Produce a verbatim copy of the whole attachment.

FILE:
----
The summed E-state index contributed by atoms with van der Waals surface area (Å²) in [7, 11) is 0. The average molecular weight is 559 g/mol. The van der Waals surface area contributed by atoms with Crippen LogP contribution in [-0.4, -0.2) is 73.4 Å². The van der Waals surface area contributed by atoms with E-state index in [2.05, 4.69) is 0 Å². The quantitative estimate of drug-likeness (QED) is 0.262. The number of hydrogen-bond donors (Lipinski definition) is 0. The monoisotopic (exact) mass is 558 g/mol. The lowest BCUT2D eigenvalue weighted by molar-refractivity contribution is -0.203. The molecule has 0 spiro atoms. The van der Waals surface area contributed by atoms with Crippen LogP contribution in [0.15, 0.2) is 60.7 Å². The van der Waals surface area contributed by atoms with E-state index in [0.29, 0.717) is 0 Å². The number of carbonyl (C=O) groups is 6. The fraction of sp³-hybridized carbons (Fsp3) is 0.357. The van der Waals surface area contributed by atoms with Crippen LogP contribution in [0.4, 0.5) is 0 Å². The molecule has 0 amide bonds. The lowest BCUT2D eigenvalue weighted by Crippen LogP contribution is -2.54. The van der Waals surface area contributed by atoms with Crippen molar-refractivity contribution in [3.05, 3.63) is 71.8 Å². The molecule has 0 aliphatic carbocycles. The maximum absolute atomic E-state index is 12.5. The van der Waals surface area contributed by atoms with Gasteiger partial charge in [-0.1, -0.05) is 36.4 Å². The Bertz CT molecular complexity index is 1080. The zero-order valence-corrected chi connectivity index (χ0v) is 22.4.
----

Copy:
The summed E-state index contributed by atoms with van der Waals surface area (Å²) in [7, 11) is 0. The average molecular weight is 559 g/mol. The van der Waals surface area contributed by atoms with Crippen LogP contribution in [-0.4, -0.2) is 73.4 Å². The van der Waals surface area contributed by atoms with E-state index in [2.05, 4.69) is 0 Å². The quantitative estimate of drug-likeness (QED) is 0.262. The number of hydrogen-bond donors (Lipinski definition) is 0. The monoisotopic (exact) mass is 558 g/mol. The lowest BCUT2D eigenvalue weighted by molar-refractivity contribution is -0.203. The molecule has 0 spiro atoms. The van der Waals surface area contributed by atoms with Crippen LogP contribution in [0.15, 0.2) is 60.7 Å². The van der Waals surface area contributed by atoms with E-state index in [0.29, 0.717) is 0 Å². The number of carbonyl (C=O) groups is 6. The fraction of sp³-hybridized carbons (Fsp3) is 0.357. The van der Waals surface area contributed by atoms with Crippen LogP contribution in [0.4, 0.5) is 0 Å². The molecule has 0 amide bonds. The lowest BCUT2D eigenvalue weighted by Crippen LogP contribution is -2.54. The van der Waals surface area contributed by atoms with Crippen molar-refractivity contribution in [3.05, 3.63) is 71.8 Å². The molecule has 0 aliphatic carbocycles. The maximum absolute atomic E-state index is 12.5. The van der Waals surface area contributed by atoms with Gasteiger partial charge in [-0.1, -0.05) is 36.4 Å². The Bertz CT molecular complexity index is 1080. The zero-order valence-corrected chi connectivity index (χ0v) is 22.4.